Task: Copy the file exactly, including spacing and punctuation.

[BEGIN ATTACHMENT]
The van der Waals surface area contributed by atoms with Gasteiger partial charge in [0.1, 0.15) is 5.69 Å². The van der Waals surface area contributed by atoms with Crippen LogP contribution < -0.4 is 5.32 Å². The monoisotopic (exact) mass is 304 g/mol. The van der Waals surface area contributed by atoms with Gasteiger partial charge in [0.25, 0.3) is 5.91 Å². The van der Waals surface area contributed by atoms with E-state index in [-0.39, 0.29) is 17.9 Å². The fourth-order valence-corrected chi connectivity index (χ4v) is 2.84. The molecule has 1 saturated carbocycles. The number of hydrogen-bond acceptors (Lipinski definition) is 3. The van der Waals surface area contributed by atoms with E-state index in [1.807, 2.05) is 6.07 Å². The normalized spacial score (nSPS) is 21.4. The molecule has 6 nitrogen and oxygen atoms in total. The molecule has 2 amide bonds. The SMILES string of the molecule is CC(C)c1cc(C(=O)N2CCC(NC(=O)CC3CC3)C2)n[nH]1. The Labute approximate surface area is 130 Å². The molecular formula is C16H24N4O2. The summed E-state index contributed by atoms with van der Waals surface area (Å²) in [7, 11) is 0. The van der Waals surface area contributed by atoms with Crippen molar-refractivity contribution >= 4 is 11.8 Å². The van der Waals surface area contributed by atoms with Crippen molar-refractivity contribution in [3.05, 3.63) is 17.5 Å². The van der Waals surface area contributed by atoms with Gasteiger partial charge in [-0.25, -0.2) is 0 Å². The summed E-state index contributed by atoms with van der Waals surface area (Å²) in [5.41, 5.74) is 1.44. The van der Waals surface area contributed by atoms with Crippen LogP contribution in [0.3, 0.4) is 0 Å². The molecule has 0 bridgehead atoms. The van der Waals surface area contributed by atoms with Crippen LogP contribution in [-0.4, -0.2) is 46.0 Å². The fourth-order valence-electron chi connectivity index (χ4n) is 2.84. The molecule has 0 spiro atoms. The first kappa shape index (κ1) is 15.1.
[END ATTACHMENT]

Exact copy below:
The van der Waals surface area contributed by atoms with Gasteiger partial charge in [0.1, 0.15) is 5.69 Å². The van der Waals surface area contributed by atoms with Crippen LogP contribution < -0.4 is 5.32 Å². The monoisotopic (exact) mass is 304 g/mol. The van der Waals surface area contributed by atoms with Gasteiger partial charge in [0.25, 0.3) is 5.91 Å². The van der Waals surface area contributed by atoms with E-state index in [-0.39, 0.29) is 17.9 Å². The fourth-order valence-corrected chi connectivity index (χ4v) is 2.84. The molecule has 1 saturated carbocycles. The number of hydrogen-bond acceptors (Lipinski definition) is 3. The van der Waals surface area contributed by atoms with E-state index in [1.807, 2.05) is 6.07 Å². The normalized spacial score (nSPS) is 21.4. The molecule has 6 nitrogen and oxygen atoms in total. The molecule has 2 amide bonds. The SMILES string of the molecule is CC(C)c1cc(C(=O)N2CCC(NC(=O)CC3CC3)C2)n[nH]1. The Labute approximate surface area is 130 Å². The molecular formula is C16H24N4O2. The summed E-state index contributed by atoms with van der Waals surface area (Å²) in [7, 11) is 0. The van der Waals surface area contributed by atoms with Crippen molar-refractivity contribution >= 4 is 11.8 Å². The van der Waals surface area contributed by atoms with Crippen molar-refractivity contribution in [3.05, 3.63) is 17.5 Å². The van der Waals surface area contributed by atoms with Gasteiger partial charge in [-0.25, -0.2) is 0 Å². The summed E-state index contributed by atoms with van der Waals surface area (Å²) in [5.41, 5.74) is 1.44. The van der Waals surface area contributed by atoms with Crippen LogP contribution in [0.3, 0.4) is 0 Å². The molecule has 0 bridgehead atoms. The van der Waals surface area contributed by atoms with Crippen LogP contribution in [-0.4, -0.2) is 46.0 Å². The fourth-order valence-electron chi connectivity index (χ4n) is 2.84. The molecule has 0 spiro atoms. The first kappa shape index (κ1) is 15.1.